Filmmaker Kijak opens with a sequence that likens Walker to Orpheus, a mystery man who disappears and continually reinvents himself over the decades. And the interview footage with him is intimate and revealing on several levels. Combined with comments from artists who have worked with him (including coproducer Walsh and manager Bicknell) and been inspired by him, the film paints a remarkably strong portrait of the man and his music. It also puts even his most difficult experimental recordings into a telling context--including footage of Walker in the studio with echoey wooden boxes and resonant slabs of meat.

The film's style astutely catches the edgy invention of Walker's music through slick, fluid editing, although many musical tracks are accompanied by cheesy graphic representations (like those swirly Media Player visualisations). But there's a constant stream of wit, from Walker's realistic self-image to Almond's hilarious rant about an album he loathed. And it's made even more engaging through the use of old footage shot both on stage and off.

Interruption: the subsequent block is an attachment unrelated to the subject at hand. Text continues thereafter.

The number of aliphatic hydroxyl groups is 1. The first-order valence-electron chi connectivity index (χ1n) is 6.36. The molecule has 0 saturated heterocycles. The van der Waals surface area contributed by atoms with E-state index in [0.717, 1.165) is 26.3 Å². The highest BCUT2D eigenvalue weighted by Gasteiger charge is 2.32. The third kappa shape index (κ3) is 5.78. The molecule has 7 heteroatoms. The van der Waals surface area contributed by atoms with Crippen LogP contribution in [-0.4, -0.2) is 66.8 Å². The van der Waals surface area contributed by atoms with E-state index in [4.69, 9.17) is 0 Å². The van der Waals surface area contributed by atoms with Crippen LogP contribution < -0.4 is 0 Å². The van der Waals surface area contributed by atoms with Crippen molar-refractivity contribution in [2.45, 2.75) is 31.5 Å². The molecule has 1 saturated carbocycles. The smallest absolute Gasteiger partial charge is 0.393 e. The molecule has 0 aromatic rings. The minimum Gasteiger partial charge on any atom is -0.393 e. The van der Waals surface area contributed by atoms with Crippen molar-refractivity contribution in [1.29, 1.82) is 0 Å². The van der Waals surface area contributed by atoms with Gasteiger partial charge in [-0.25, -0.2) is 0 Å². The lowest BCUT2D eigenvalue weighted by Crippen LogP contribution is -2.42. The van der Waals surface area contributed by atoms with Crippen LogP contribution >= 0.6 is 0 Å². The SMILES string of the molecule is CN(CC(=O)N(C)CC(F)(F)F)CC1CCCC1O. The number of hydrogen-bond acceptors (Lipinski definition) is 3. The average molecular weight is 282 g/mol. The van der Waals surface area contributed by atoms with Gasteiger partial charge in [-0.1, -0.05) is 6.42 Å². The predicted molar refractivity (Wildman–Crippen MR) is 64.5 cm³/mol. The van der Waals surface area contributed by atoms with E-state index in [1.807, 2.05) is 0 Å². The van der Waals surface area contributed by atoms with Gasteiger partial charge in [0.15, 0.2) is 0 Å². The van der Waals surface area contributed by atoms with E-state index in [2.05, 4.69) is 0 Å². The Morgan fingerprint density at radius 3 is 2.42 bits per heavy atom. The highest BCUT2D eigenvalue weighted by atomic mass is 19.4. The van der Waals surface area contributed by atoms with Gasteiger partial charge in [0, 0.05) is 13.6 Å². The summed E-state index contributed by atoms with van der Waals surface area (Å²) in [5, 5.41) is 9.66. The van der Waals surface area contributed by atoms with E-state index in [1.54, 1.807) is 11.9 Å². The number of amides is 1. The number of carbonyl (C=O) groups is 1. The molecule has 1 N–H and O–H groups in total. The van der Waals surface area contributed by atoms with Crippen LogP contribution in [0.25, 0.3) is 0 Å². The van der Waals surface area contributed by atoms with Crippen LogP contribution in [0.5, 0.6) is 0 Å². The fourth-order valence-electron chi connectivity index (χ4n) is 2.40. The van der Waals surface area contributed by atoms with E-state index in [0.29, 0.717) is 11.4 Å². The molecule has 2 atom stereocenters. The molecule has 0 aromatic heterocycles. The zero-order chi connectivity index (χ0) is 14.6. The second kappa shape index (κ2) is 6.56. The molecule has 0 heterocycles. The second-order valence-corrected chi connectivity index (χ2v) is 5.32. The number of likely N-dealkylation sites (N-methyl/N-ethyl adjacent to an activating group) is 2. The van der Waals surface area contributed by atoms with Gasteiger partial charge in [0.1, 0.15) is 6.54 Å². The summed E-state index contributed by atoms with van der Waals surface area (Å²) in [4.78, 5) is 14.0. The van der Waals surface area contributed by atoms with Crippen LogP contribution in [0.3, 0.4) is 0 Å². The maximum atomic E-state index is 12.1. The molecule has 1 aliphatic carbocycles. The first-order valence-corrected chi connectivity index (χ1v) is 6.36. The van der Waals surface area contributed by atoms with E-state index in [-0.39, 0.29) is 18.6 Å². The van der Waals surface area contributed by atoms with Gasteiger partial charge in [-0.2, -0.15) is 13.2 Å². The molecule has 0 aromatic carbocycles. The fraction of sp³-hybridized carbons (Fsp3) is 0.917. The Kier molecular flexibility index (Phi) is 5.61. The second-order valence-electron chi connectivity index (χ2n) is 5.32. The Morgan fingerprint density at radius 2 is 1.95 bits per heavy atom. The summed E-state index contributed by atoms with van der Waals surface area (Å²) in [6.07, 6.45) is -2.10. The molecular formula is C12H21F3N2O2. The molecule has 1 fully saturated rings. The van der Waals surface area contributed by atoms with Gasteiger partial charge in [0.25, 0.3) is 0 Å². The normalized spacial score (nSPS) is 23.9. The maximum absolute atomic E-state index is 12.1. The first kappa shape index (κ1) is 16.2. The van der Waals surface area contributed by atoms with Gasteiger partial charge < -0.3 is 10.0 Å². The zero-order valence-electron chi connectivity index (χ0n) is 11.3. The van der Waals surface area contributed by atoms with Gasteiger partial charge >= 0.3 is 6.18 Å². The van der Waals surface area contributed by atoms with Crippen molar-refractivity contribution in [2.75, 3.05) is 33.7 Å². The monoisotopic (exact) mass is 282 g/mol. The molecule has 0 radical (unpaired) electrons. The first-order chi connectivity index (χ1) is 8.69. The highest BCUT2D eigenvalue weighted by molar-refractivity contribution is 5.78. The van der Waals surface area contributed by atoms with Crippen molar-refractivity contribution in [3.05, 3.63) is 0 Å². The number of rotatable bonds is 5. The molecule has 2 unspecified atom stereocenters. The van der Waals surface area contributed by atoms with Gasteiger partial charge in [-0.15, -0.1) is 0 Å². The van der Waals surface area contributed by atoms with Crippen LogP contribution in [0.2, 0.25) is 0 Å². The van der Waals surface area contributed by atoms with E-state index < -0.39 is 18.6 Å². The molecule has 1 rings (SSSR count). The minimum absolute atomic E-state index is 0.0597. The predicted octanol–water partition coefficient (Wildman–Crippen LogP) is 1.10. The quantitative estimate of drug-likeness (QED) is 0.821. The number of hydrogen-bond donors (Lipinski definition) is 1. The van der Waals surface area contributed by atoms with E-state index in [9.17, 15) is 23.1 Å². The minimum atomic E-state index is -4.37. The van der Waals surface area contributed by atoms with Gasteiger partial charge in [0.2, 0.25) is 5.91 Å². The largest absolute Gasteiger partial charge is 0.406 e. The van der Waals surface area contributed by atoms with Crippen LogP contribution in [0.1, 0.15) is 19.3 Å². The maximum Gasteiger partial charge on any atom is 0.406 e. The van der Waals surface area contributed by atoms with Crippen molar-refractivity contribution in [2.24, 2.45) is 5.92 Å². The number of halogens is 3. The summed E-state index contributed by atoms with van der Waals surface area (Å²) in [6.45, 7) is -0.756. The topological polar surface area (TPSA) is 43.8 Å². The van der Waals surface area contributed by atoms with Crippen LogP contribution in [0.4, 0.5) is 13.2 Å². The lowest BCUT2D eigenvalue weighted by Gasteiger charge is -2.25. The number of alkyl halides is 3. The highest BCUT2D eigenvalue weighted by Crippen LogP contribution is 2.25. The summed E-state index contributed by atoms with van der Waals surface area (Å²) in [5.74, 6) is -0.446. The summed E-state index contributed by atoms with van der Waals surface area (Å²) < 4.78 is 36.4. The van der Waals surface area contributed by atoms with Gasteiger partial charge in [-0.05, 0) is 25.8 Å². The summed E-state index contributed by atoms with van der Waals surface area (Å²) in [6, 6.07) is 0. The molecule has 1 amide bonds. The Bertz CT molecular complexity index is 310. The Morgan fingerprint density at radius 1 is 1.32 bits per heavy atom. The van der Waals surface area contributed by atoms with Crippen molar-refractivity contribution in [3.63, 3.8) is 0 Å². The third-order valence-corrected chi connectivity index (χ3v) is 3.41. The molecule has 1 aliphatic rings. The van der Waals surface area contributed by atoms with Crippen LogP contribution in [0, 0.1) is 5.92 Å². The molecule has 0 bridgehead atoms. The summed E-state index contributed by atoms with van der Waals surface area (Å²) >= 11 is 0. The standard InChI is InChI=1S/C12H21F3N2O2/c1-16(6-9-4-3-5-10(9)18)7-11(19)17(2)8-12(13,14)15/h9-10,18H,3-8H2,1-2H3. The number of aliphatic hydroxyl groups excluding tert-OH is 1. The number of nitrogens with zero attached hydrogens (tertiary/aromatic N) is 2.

Walker's career has been an astonishing journey, completely unpredictable as it has encompassed things like Jacques Brel covers, a Julian Cope compilation and an avant-garde movie soundtrack. The film's most striking section is when Kijak examines track-by-track how Walker's songs have influenced the most popular musicians in the business. We realise that, whether we know it or not, his music has been a part of our lives all along.

dir Stephen Kijak
with Scott Walker, Peter Walsh, Ed Bicknell, David Bowie, Jarvis Cocker, Brian Eno, Marc Almond, Damon Albarn, Sting, Lulu, Alison Goldfrapp, Ute Lemper, Gavin Friday
walker release UK 27.Apr.07
06/UK 1h31

PG themes, innuendo